I started into the world of blocks and bricks when I randomly showed up at the tail end of The Nelsonville brick swap in 2011.

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I arrived at the 2013 brick swap just before it started at 9:00 am. People show up as early as 7:00 am. They set out the bricks and blocks they are OK with giving away at no charge. Some people have 50 or more set out. Then, when the buzzer sounds, people swarm to pick up as many bricks as they can and keep doing so until all of the bricks that are going to be taken are gone. Before the buzzer goes off, like a shark at a singles bar, people walk around intently looking at the wealth of brick bounty and start to figure out the ones they need to fill a hole in their collection. Then, they prioritize the ones they want the most. Just before showtime, a person can walk up and place their foot over the first brick they want to get to hold their place in line. If you are there with other people you are at a definite advantage because you can use your team to increase the odds of getting the bricks you want to obtain. When the buzzer goes off, the swarm begins. There are some guidelines to all of this which I will share below.

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Before and after, there is time to share information about bricks and share brick lore. I learned about some tips for cleaning bricks (using Muriatic Acid) and making them look better. Everyone is very friendly and polite with each other. At the Nelsonville Brickfest I saw plates from these states: Texas, Missouri, Indiana, Connecticut, Wisconsin, Maryland, Colorado and California.

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You will see a lot of pick up trucks in the lot (easy for transporting and storing bricks). Many of the people are members I.B.C.A. (International Brick Collectors Association). Many have signs by their brick piles with their names and hometowns listed. There is a real camaraderie displayed among all present. The goal of many is to get the bricks they need to complete a collection and avoid taking anything they brought with them back. A couple from Texas filled an entire pick up truck with block pavers they planned to take back to Texas to make a sidewalk.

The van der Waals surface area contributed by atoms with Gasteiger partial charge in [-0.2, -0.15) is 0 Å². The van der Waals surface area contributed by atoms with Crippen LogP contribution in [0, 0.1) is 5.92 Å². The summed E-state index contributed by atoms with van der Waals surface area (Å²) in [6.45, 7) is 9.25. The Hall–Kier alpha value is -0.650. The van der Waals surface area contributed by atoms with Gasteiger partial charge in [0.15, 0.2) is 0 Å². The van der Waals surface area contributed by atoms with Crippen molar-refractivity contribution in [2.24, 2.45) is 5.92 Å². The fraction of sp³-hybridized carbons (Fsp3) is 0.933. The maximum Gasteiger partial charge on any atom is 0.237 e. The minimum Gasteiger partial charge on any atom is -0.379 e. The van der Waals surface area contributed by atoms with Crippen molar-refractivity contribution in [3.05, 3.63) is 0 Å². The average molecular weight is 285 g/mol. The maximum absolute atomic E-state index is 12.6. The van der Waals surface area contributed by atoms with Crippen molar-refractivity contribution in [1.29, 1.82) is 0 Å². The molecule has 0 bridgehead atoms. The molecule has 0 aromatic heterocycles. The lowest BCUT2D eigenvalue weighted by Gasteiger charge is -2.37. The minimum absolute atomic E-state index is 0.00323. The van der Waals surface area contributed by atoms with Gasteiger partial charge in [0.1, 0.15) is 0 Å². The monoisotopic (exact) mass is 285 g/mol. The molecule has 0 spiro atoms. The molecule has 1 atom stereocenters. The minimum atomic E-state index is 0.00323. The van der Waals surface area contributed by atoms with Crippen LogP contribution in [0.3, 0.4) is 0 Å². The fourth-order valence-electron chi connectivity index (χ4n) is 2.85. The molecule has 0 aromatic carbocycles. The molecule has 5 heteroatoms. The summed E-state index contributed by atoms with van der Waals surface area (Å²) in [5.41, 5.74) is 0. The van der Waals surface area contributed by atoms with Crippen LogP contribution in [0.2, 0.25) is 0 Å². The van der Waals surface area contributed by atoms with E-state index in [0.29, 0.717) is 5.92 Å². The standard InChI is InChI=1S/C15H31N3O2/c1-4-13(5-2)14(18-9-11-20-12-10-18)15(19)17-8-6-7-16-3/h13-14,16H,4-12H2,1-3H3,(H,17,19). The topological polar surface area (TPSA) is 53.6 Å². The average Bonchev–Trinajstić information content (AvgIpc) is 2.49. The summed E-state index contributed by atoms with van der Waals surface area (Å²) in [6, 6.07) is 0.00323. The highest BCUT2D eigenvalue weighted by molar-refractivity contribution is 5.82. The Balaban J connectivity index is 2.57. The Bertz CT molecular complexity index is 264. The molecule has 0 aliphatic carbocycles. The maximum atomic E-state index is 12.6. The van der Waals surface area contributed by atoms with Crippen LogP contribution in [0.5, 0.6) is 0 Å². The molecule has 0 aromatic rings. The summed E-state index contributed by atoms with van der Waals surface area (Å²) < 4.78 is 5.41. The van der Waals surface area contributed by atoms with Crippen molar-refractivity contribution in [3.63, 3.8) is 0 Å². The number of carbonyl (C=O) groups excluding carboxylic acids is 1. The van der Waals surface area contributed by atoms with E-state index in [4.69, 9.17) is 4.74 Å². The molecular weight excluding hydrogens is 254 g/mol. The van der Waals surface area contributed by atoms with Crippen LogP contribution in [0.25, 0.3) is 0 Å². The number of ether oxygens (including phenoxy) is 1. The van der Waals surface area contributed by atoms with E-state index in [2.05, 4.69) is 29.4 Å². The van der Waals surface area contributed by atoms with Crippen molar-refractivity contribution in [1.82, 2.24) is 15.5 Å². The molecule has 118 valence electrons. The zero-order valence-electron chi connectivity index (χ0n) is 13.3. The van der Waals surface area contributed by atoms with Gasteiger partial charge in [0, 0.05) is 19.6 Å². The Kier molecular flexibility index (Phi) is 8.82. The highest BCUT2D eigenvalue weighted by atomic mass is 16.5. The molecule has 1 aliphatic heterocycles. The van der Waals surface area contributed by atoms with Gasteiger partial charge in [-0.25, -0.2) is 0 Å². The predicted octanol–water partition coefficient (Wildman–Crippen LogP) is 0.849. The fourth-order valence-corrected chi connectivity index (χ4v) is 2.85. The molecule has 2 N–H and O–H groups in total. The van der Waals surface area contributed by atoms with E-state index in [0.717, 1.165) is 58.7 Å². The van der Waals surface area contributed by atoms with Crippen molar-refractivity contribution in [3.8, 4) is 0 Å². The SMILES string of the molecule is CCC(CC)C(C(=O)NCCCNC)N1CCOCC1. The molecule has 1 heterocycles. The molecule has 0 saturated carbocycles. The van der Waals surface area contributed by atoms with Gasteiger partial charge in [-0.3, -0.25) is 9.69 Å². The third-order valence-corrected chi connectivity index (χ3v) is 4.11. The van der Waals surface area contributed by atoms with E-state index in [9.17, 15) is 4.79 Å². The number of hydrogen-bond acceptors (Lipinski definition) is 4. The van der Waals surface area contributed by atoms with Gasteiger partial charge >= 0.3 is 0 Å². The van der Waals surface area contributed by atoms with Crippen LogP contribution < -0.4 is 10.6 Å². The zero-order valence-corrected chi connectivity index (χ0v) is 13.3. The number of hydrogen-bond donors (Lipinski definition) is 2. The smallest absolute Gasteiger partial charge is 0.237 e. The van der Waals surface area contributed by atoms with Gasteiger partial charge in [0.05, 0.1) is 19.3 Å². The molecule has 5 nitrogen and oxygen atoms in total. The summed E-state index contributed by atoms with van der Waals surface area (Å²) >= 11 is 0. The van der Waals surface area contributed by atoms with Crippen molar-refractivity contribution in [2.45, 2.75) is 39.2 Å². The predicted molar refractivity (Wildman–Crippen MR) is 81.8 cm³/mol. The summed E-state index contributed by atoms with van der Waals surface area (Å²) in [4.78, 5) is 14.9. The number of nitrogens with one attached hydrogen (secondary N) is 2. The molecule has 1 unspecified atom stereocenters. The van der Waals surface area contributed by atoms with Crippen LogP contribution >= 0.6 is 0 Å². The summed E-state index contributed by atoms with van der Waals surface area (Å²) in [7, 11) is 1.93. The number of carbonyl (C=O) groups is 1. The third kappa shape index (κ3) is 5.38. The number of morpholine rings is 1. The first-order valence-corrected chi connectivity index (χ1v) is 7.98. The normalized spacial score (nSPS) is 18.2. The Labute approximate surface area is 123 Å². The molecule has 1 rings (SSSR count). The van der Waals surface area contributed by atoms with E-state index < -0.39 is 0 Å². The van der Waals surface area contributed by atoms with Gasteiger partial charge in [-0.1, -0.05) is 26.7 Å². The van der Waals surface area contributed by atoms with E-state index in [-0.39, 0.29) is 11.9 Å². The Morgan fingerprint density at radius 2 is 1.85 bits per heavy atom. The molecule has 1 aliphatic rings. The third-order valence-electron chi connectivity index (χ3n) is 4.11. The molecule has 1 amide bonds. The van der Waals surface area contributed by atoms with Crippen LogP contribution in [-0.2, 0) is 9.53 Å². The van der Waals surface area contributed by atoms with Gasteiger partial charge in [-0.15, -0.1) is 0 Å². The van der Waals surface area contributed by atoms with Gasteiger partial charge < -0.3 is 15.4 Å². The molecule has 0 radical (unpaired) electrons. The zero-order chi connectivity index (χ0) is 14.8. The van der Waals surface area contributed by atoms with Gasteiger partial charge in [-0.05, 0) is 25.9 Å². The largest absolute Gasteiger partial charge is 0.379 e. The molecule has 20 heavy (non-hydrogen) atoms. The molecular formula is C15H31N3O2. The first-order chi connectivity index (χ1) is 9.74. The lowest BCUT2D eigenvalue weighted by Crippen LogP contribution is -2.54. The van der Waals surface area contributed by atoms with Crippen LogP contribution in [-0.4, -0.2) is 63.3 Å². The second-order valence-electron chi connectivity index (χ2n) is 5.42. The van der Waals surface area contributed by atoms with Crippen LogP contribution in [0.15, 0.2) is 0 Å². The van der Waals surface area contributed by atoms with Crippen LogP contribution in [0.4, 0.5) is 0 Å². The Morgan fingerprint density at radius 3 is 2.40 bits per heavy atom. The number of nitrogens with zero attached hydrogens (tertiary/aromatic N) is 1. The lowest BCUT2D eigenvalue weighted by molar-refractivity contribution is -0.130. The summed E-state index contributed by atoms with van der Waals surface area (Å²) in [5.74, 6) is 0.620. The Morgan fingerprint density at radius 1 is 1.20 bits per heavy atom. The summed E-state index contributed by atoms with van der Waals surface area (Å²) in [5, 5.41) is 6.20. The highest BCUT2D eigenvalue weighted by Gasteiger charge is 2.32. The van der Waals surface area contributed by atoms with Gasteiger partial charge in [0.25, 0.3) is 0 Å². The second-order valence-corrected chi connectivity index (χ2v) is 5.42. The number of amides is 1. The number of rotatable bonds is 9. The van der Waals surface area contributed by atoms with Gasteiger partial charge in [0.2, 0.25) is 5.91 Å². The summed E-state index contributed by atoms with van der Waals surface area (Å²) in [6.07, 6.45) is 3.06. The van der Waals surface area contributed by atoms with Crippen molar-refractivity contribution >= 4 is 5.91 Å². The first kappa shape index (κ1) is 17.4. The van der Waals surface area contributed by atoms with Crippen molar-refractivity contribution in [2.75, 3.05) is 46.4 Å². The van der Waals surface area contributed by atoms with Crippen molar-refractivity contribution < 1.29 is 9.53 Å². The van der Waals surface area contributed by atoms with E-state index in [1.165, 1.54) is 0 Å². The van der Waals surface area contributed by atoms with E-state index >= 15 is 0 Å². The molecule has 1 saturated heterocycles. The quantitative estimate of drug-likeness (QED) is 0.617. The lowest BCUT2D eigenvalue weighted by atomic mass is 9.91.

Swappers use a lot of things to store their bricks in – milk crates, pop crates and 2/4 used as spacers in the beds of their pick up trucks. It was quite as sight and I was glad I was able to go. I feel seeing the whole event gave me some closure and not finding many bricks than I needed let me know I have built a pretty good collection in two years.

This will likely be the last post on here for a long time unless I randomly find a block somewhere.

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